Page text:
And that’s OK. Because for the professional and semi-professional blog, the topical blog, the blog-as-online ‘zine (like Boutin’s own Valleywag) it’s a new Golden Age. And there is is still plenty of room for blogging as a way share ideas and hash out concepts, to comment on local news and world affairs.

Topical blogs like Brooklyn Vegan‘s indie music coverage or Pandagon‘s progressive political commentary, local blogs like Chicago’s Gapers Block or professional news blogs like Mashable, even corporate blogs like the official Google blog (yeah – I read it, I love it. What’s it to ya?) This is what blogging is now, blogging as news, blogging as taste making, blogging as media.

And I say hurray! Bring it on! Hurray for blogs with editors, original content and citeable sources! It’s good to see evolution. And unlike Boutin, I don’t think the evolution of blogging means that there’s no longer room at the table for people who just want to write. Far from it, I think if anything, many traditional media professionals are the ones scrambling to adopt a style “The Bloggers” have been doing like pros for years now.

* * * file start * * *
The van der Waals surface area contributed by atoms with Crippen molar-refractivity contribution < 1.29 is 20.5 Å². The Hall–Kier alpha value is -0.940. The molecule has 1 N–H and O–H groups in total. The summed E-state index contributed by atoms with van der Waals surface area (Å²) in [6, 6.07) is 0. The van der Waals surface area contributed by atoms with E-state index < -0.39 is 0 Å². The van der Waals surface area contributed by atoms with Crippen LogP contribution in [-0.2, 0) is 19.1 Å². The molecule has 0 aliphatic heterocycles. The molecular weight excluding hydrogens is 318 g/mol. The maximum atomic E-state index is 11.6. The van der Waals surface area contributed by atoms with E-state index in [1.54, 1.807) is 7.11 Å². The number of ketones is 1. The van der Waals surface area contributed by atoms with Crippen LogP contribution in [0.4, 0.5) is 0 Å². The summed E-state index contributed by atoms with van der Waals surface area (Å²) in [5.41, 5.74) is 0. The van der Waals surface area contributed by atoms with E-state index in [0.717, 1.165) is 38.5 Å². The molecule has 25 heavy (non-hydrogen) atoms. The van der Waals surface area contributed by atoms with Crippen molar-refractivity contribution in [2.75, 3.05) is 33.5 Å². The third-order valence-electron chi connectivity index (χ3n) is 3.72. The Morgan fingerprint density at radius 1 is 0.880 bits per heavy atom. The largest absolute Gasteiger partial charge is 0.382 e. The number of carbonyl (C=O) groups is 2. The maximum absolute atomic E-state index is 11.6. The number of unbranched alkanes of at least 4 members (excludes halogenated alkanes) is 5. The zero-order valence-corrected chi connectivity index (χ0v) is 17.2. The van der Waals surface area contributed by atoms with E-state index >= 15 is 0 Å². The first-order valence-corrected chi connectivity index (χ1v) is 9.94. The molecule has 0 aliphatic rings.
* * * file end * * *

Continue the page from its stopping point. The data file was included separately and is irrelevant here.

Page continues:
The personal stars of the blog world, the Heather Armstrongs of the world, have been found. Blogging has evolved as a medium, as all media do. I don’t think this evolution will affect the old workhorses of the so-called “blogosphere,” the ones who started blogs back in 2002 or earlier, who now blog out of habit, or because they have something new and creative to share, or they have an audience of friends and acquaintances and random people who read regularly.

This shift is giving an opportunity for some of the under-employed media professionals who have long toiled in the blog world to get a pay upgrade to, like, actual money. And it’s still a lot more accessible to newcomers who want an audience than the old-boys club of mainstream media. It’s still a medium where if you’ve got something to say, and you’re good at saying it, there’s a place for you here.

Old-school blogging is not what it was. Good. It’s a brave new blogging world! So, yeah, I’ll cu on Facebook. Just as soon as I’m done reading HuffPo.

Edit: Comments on this post have been turned off due to spam.

On the internet no one can hear you turning off your blog: the impact of trolling

Recently, the New York Times had an article about trolls and how their actions affect others online. Online trolling has often, though not always, been specifically targeted at women and girls, with threats against Kathy Sierra and the AutoAdmit trolling and subsequent lawsuit.